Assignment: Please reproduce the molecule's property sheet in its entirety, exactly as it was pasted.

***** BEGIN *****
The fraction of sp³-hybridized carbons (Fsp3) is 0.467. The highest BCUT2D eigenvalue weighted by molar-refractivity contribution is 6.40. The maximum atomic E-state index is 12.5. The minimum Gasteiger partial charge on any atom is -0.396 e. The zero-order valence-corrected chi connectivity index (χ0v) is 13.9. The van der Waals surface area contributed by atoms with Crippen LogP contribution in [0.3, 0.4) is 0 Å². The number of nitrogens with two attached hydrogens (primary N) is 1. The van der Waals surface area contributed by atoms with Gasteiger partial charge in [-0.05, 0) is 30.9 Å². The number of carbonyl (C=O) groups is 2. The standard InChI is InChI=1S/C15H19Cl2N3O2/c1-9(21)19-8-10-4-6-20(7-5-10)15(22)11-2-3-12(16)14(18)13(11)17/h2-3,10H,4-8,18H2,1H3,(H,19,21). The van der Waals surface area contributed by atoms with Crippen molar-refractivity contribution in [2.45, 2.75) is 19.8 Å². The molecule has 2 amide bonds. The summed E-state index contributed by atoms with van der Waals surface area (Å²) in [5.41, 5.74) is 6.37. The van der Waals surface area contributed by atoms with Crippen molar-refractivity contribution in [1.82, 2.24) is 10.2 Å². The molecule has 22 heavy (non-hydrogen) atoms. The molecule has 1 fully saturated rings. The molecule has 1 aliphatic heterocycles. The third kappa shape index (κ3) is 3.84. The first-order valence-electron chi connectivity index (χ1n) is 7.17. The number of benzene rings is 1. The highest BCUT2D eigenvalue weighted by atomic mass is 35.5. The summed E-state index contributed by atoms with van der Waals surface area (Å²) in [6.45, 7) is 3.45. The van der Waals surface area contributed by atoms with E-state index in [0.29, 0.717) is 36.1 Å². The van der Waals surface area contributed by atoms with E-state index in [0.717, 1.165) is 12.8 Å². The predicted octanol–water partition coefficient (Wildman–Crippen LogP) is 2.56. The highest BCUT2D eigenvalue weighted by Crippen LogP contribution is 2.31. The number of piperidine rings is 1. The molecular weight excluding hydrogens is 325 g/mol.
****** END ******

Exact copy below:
The fraction of sp³-hybridized carbons (Fsp3) is 0.467. The highest BCUT2D eigenvalue weighted by molar-refractivity contribution is 6.40. The maximum atomic E-state index is 12.5. The minimum Gasteiger partial charge on any atom is -0.396 e. The zero-order valence-corrected chi connectivity index (χ0v) is 13.9. The van der Waals surface area contributed by atoms with Crippen LogP contribution in [0.3, 0.4) is 0 Å². The number of nitrogens with two attached hydrogens (primary N) is 1. The van der Waals surface area contributed by atoms with Gasteiger partial charge in [-0.05, 0) is 30.9 Å². The number of carbonyl (C=O) groups is 2. The standard InChI is InChI=1S/C15H19Cl2N3O2/c1-9(21)19-8-10-4-6-20(7-5-10)15(22)11-2-3-12(16)14(18)13(11)17/h2-3,10H,4-8,18H2,1H3,(H,19,21). The van der Waals surface area contributed by atoms with Crippen molar-refractivity contribution in [2.45, 2.75) is 19.8 Å². The molecule has 2 amide bonds. The summed E-state index contributed by atoms with van der Waals surface area (Å²) in [5.41, 5.74) is 6.37. The van der Waals surface area contributed by atoms with Crippen molar-refractivity contribution in [1.82, 2.24) is 10.2 Å². The molecule has 22 heavy (non-hydrogen) atoms. The molecule has 1 fully saturated rings. The molecule has 1 aliphatic heterocycles. The third kappa shape index (κ3) is 3.84. The first-order valence-electron chi connectivity index (χ1n) is 7.17. The number of benzene rings is 1. The highest BCUT2D eigenvalue weighted by atomic mass is 35.5. The summed E-state index contributed by atoms with van der Waals surface area (Å²) in [6.45, 7) is 3.45. The van der Waals surface area contributed by atoms with E-state index in [0.29, 0.717) is 36.1 Å². The van der Waals surface area contributed by atoms with E-state index in [0.717, 1.165) is 12.8 Å². The predicted octanol–water partition coefficient (Wildman–Crippen LogP) is 2.56. The highest BCUT2D eigenvalue weighted by Crippen LogP contribution is 2.31. The number of piperidine rings is 1. The molecular weight excluding hydrogens is 325 g/mol.